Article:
• Incorrect taxing of certain property annexes as Additional Dwellings subject to additional rate of SDLT
  • Failure to apply the ‘six-or-more’  rule. This enables residential properties of that number to be charged to commercial rates of SDLT rather than residential rates
  • Failure to apply Multiple Dwellings Relief correctly to reduce the SDLT payable.  This includes situations where properties include a “granny annex”
  • Failure to correctly apply lease overlap relief when acting for a client that has surrendered a lease at the same time as taking a new lease of the same property
  • Failure to correctly apply either Sub-sale relief or SDLT group relief


What are the sanctions for getting SDLT wrong?

What I’ve mentioned above are situations where the client actually overpays SDLT because a professional has failed to calculate it correctly.  In this instance, the client incurs costs to correct the position and can end up out of pocket, hence the potential for claims to be brought against the lawyers who originally acted on the transaction.

On the other hand, if a client doesn’t pay enough SDLT, i.e. they underpay, then there is the potential that the position is corrected by HMRC, with interest and penalties applying.  Exactly how penalties will apply will depend on the circumstances which lead to the underpayment; was the purchaser’s mistake careless, deliberate or deliberate and concealed? The penalties are based on the amount of underpaid tax and can range from 30-100% of the tax depending on the category of mistake, with certain reductions for taxpayers who voluntarily disclose inaccuracies.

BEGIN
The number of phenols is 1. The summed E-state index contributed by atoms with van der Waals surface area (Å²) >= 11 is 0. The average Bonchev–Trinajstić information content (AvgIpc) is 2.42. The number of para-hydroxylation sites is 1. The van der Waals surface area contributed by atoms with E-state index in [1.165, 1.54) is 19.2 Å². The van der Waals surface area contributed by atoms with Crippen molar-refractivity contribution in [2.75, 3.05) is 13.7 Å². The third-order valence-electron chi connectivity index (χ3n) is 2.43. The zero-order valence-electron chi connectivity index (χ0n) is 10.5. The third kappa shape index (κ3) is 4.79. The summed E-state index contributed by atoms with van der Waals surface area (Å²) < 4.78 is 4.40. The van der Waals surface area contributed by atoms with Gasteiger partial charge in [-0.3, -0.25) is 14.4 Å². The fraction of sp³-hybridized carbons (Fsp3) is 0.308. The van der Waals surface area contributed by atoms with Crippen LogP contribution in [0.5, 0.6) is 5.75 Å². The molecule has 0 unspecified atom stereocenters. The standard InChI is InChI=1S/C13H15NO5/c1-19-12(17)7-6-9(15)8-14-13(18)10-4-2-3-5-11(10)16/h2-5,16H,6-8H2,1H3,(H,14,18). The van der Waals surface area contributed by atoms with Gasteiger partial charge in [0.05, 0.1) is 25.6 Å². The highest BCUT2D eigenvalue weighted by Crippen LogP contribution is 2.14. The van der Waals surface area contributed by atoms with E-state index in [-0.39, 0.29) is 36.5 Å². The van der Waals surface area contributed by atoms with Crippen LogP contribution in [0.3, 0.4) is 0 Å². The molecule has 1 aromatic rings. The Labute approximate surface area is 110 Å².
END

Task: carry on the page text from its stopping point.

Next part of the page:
Interest also accrues on the underpaid tax from the 31st day after the effective date of the transaction, and is essentially Bank of England base rate plus 2.5%


Have property lawyers missed their opportunity to take action?

In normal circumstances, purchasers have 12 months and 30 days from the effective date of a transaction to correct their return.  Therefore, if there is a risk that a client has overpaid, the sooner this can be identified the better; as well as increasing the opportunity for professionals to correct any mistakes, it also enables them to mitigate any potential claims.

In the event that a client or lawyer identifies an underpayment, professional advice should be sought immediately to correct the position.

In order to ensure the SDLT computations are accurate, the best course of action is to engage specialist advice at the time of the transaction.

If a firm is interested in using your service, what is the process?

Contact [email protected] to arrange a consultation or contact head office on 0203 196 5582

What other services do Winslows Tax offer

Winslows supports law firms that do not have their own tax department across a range of practice areas. This includes property, corporate, finance and private client.  Full details can be viewed on our website